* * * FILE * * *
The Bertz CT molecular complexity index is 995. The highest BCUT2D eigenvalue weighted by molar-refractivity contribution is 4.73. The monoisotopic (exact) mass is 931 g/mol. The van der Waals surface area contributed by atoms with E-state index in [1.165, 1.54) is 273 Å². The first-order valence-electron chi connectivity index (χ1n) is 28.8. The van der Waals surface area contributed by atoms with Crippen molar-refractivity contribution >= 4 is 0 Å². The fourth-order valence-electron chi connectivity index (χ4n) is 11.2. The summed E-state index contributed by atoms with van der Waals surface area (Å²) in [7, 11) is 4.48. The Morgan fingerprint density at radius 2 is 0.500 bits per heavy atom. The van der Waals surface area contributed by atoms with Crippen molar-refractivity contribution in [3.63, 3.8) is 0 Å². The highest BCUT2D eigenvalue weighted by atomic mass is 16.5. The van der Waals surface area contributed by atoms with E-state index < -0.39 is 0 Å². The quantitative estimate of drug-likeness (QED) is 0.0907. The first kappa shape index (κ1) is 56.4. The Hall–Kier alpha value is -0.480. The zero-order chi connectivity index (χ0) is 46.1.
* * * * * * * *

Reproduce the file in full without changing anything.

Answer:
The Bertz CT molecular complexity index is 995. The highest BCUT2D eigenvalue weighted by molar-refractivity contribution is 4.73. The monoisotopic (exact) mass is 931 g/mol. The van der Waals surface area contributed by atoms with E-state index in [1.165, 1.54) is 273 Å². The first-order valence-electron chi connectivity index (χ1n) is 28.8. The van der Waals surface area contributed by atoms with Crippen molar-refractivity contribution >= 4 is 0 Å². The fourth-order valence-electron chi connectivity index (χ4n) is 11.2. The summed E-state index contributed by atoms with van der Waals surface area (Å²) in [7, 11) is 4.48. The Morgan fingerprint density at radius 2 is 0.500 bits per heavy atom. The van der Waals surface area contributed by atoms with Crippen molar-refractivity contribution in [3.63, 3.8) is 0 Å². The highest BCUT2D eigenvalue weighted by atomic mass is 16.5. The van der Waals surface area contributed by atoms with E-state index < -0.39 is 0 Å². The quantitative estimate of drug-likeness (QED) is 0.0907. The first kappa shape index (κ1) is 56.4. The Hall–Kier alpha value is -0.480. The zero-order chi connectivity index (χ0) is 46.1.